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N.J. judge protects alleged drug dealer's BlackBerry password

Josh Miller

(CBS News) A New Jersey judge ruled Thursday that police cannot force a California truck driver to turn over his BlackBerry password.

California trailer-truck driver J. Arturo Vergara was allegedly found with 364 pounds of marijuana in Mount Olive, N.J., the Daily Record reports.

"Vergara, 34, of Ontario, Calif., was stopped on Route 80 in Mount Olive on Sept. 7, 2010, by a state trooper who wanted to conduct a safety inspection," the Record reports. After a thorough search of his rig, police found the marijuana inside 15 bundles of snack bars and canned food. Police wanted to search Vergara's BlackBerry to gather evidence, but could not obtain his password.

State Superior Court Judge Stuart Minkowitz ruled that a Vergara did not have to turn over his password because it would violate his Fifth Amendment rights - which protects defendants from self-incrimination.

Police can now search cell phones without a warrant

The question over cell phone privacy in the face of law enforcement has been an evolving and complicated issue.

In March, the U.S. Court of Appeal for the 7th Circuit ruled that it is now legal for police to search cell phones without a warrant. Smartphone users who have a password enabled are protected by the Fifth Amendment, as in Vergara's case. But, that doesn't mean anyone is in the clear.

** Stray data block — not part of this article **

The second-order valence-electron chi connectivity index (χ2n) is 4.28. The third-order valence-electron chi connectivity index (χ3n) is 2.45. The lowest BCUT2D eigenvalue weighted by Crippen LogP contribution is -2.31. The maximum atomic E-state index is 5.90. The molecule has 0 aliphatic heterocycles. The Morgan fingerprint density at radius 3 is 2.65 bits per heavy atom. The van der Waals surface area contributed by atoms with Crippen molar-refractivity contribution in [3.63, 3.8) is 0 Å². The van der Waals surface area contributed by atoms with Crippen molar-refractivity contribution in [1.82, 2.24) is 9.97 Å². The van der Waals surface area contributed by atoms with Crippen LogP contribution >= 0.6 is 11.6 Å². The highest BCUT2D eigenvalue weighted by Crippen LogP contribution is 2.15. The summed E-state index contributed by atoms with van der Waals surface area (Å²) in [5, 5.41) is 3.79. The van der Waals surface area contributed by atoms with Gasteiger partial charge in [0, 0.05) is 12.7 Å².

A recent report by CNET pointed out that law enforcement has another way to gain access to smartphones: A court order that requires Apple and Google to assist police in bypassing cell phone passwords.

How Apple and Google help police bypass iPhone, Android lock screens

Apple has allegedly been helping police bypass iPhone passwords for approximately three years, according to a CNET law enforcement source in the San Francisco Bay Area.

Bypassing Android passwords is more complicated because the devices are synced with Google accounts, which are encrypted in a way that Google can't access passwords for particular e-mail accounts. A judge can order Google to reset account passwords, however.

"Because these are court orders, when Apple and Google receive them, they typically have no choice but to comply," said DeclanMccullagh, CNET chief political correspondent and senior writer.

Vergara is schedule to stand trial next week.